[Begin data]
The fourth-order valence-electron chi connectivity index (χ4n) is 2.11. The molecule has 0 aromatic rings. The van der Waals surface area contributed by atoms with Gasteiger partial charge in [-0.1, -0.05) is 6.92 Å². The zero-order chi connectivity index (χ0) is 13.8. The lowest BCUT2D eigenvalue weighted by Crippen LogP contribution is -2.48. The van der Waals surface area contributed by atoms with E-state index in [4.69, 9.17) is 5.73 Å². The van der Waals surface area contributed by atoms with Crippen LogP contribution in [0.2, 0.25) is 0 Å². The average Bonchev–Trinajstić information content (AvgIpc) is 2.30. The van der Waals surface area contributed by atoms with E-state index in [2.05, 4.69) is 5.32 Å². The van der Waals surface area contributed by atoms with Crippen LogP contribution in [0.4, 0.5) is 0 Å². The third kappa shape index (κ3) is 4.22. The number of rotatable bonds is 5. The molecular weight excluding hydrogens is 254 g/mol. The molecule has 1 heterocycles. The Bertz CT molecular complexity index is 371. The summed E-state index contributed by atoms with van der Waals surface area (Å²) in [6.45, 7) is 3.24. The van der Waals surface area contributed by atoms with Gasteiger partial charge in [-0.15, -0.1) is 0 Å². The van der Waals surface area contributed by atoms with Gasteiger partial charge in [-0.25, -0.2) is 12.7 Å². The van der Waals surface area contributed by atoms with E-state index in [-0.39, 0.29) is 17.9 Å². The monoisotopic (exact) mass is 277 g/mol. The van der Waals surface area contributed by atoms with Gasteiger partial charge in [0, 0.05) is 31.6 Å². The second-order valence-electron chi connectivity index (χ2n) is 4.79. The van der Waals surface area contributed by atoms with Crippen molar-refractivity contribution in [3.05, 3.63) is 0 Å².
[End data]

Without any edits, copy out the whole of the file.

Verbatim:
The fourth-order valence-electron chi connectivity index (χ4n) is 2.11. The molecule has 0 aromatic rings. The van der Waals surface area contributed by atoms with Gasteiger partial charge in [-0.1, -0.05) is 6.92 Å². The zero-order chi connectivity index (χ0) is 13.8. The lowest BCUT2D eigenvalue weighted by Crippen LogP contribution is -2.48. The van der Waals surface area contributed by atoms with E-state index in [4.69, 9.17) is 5.73 Å². The van der Waals surface area contributed by atoms with Crippen LogP contribution in [0.2, 0.25) is 0 Å². The average Bonchev–Trinajstić information content (AvgIpc) is 2.30. The van der Waals surface area contributed by atoms with E-state index in [2.05, 4.69) is 5.32 Å². The van der Waals surface area contributed by atoms with Crippen LogP contribution in [0.4, 0.5) is 0 Å². The third kappa shape index (κ3) is 4.22. The number of rotatable bonds is 5. The molecular weight excluding hydrogens is 254 g/mol. The molecule has 1 heterocycles. The Bertz CT molecular complexity index is 371. The summed E-state index contributed by atoms with van der Waals surface area (Å²) in [6.45, 7) is 3.24. The van der Waals surface area contributed by atoms with Gasteiger partial charge in [-0.15, -0.1) is 0 Å². The van der Waals surface area contributed by atoms with Gasteiger partial charge in [-0.25, -0.2) is 12.7 Å². The van der Waals surface area contributed by atoms with E-state index in [-0.39, 0.29) is 17.9 Å². The monoisotopic (exact) mass is 277 g/mol. The van der Waals surface area contributed by atoms with Gasteiger partial charge in [0, 0.05) is 31.6 Å². The second-order valence-electron chi connectivity index (χ2n) is 4.79. The van der Waals surface area contributed by atoms with Crippen molar-refractivity contribution in [3.05, 3.63) is 0 Å².